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Real CEO Likens Apple's iPod Business To Soviet Model

Real CEO Likens Apple's iPod Business To Soviet Model

by , 2:30 PM EDT, April 21st, 2004

Real CEO Rob Glaser is continuing with his public comments about Apple. Last week, the New York Times reported that Mr. Glaser was seeking an alliance with Apple against Microsoft and the Windows Media Player platform, an offer which Real then publicly said Apple CEO Steve Jobs had rejected. Perhaps in reaction to that rejection, Mr. Glaser called Apple's iPod/iTunes Music Store business model "kind of a Soviet model." From a ZDNet article:

"It's kind of a Soviet model," said Glaser, referring to Apple's closed environment in a remark that drew laughter from the audience at the annual National Association of Broadcasters conference here. "Taking secure music off the PC is a morass of incompatibility. This is not going to fly in the mainstream market."

[...]

The company had approached Apple CEO Steve Jobs with a proposal to create a technical alliance that would allow customers of RealNetworks' music service to play songs on the iPod, to no avail. That could now force RealNetworks into a deeper relationship with archenemy Microsoft, which has won support for its technology on dozens of players and plans a major upgrade later this summer.

Glaser also advised Hollywood to avoid being too cautious in licensing its movies to Internet services, a mistake that could lead to a repeat of the music industry's run-in with online piracy at the hands of Napster and other peer-to-peer applications. Although legal film-download services are available today, they are hampered by limitations, including strict viewing rules for downloaded files, weak access to the latest films, and skimpy film libraries online.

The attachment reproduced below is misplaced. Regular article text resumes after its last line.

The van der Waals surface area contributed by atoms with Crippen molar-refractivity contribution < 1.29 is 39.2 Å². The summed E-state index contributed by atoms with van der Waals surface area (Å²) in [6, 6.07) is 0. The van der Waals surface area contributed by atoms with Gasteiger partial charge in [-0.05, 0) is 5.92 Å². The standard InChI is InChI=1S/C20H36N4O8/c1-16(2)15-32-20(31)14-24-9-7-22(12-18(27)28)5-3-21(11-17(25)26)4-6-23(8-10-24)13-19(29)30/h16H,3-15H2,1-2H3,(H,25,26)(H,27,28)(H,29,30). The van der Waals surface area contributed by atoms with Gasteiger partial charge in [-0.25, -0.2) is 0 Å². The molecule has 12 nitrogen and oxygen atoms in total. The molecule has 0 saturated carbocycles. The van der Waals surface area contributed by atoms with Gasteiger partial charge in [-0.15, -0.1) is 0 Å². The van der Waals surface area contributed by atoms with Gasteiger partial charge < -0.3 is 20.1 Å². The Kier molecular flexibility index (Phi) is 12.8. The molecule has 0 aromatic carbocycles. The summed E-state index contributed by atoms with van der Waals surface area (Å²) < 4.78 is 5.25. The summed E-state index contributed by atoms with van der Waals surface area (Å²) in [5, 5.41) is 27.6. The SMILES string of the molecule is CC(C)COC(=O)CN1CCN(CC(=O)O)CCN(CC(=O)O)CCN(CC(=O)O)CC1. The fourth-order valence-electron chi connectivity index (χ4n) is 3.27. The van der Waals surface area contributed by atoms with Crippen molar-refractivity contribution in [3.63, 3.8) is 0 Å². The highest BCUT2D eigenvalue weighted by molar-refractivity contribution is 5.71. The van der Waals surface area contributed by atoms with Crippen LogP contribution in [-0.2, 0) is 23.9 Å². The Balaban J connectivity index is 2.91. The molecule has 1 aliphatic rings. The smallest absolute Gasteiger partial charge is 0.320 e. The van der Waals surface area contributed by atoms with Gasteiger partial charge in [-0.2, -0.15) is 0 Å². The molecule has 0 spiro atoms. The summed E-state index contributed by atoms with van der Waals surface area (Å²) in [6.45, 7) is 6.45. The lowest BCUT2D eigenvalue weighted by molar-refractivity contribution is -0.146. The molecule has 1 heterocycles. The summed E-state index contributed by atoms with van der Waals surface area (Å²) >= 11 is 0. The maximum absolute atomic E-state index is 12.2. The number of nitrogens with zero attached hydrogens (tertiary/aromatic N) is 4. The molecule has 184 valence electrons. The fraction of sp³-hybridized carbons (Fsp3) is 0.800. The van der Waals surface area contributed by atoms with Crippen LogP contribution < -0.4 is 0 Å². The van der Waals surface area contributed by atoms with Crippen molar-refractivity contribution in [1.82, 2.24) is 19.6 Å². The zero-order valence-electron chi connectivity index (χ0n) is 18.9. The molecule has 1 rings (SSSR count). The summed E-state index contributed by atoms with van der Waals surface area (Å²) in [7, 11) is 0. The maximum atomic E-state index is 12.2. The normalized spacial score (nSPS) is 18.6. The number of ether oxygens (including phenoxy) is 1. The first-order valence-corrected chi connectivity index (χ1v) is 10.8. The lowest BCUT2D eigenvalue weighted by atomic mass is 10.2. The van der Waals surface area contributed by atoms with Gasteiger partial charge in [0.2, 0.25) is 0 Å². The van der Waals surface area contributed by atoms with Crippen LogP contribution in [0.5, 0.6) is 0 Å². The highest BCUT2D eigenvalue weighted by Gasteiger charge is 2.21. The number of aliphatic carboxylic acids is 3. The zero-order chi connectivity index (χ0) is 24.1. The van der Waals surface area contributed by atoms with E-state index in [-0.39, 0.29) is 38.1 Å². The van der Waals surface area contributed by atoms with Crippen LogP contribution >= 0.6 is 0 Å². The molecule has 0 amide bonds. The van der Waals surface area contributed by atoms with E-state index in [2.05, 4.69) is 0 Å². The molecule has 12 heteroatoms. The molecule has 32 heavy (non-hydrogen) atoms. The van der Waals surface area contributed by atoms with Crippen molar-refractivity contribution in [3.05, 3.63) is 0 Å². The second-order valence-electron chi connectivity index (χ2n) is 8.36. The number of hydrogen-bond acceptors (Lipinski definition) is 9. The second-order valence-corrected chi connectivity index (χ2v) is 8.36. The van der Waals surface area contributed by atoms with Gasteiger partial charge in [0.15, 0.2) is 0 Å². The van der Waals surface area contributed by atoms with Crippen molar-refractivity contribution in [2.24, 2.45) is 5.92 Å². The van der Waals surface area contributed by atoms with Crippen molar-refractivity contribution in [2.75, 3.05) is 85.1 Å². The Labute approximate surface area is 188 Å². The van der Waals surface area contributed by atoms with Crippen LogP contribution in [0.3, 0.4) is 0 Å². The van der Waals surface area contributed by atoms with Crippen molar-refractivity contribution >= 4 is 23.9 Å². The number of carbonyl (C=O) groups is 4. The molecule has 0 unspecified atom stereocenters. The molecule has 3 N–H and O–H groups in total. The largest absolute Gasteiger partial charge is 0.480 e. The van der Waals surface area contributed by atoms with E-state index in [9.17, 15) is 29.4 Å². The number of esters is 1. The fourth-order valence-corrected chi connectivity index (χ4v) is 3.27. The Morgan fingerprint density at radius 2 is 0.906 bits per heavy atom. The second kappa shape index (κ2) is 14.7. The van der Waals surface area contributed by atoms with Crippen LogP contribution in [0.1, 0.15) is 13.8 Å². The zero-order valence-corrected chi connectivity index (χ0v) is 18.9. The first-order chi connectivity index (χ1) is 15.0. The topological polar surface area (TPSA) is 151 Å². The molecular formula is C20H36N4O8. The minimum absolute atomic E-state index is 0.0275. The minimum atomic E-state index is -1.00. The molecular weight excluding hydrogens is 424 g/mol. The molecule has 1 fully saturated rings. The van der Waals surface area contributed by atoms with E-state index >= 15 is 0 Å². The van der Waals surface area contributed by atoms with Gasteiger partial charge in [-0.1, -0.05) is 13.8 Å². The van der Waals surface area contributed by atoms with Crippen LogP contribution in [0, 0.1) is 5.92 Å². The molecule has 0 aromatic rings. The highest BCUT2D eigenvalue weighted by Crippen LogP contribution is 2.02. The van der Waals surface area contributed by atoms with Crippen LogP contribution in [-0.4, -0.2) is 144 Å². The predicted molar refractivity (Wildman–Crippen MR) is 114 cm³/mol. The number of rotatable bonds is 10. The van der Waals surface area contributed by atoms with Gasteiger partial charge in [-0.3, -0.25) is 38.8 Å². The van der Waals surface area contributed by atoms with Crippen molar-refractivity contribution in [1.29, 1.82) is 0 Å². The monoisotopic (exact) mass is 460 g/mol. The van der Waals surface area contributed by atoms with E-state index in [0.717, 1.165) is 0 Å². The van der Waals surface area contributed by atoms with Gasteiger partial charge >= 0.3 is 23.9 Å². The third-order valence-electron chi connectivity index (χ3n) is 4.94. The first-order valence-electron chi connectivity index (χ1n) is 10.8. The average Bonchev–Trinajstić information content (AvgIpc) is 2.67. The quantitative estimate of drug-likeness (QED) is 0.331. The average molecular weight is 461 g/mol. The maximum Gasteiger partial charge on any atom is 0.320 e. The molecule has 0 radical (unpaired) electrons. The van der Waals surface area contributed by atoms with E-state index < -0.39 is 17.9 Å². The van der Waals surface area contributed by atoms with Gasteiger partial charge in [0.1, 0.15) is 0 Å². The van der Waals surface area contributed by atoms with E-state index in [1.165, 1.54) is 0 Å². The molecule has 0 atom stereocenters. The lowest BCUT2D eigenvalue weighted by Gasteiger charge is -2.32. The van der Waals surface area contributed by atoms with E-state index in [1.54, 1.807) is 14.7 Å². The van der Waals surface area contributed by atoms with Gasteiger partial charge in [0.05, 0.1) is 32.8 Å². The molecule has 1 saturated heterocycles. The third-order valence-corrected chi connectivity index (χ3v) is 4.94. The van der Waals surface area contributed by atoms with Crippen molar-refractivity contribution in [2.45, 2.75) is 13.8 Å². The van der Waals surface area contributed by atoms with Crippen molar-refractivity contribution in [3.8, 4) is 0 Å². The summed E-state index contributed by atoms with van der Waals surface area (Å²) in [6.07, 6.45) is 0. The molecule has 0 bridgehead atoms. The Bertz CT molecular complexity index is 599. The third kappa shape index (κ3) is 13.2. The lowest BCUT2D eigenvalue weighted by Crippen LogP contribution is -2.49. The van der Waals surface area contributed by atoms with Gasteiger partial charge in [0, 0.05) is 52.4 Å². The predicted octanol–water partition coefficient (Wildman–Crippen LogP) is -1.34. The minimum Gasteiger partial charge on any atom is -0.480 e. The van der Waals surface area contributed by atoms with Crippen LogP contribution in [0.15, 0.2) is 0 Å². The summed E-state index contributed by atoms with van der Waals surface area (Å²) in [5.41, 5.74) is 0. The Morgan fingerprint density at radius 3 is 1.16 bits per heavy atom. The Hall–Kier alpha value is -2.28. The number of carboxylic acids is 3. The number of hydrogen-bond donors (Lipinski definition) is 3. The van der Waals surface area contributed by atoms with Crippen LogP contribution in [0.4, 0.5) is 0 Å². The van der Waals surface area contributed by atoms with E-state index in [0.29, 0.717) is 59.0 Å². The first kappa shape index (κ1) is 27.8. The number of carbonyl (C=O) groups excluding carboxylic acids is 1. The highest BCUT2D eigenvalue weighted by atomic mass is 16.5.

There's more information in the full article at ZDNet.

The Mac Observer Spin:

A Soviet model? That's a tad silly, to be sure. While it is possible that Apple could lose market share and momentum with its music player and music download store by tying one to the other, it's hardly a Soviet business model. Indeed, it's much more of a capitalist's wet dream to lock in customers, but that's just arguing semantics.

The real question is whether or not Apple stands to gain more in the long term by locking in its customers than it could gain from licensing out the controlling technology, FairPlay. Clearly Apple hasn't had any difficulty with customers rebelling at being locked in. So far, that is most likely because competing services to Apple's iTMS have little to offer, while none of the competing music players can match the iPod.

Our position on this has been, and continues to be, that Apple can continue with its business model as long as it can stay ahead of the competition. Should a competing service and/or music player be able to gain any significant advantage over Apple in the market place, iPod and iTMS alike will be Macintoshed, history repeating itself in a sort of bad dream infinite loop.

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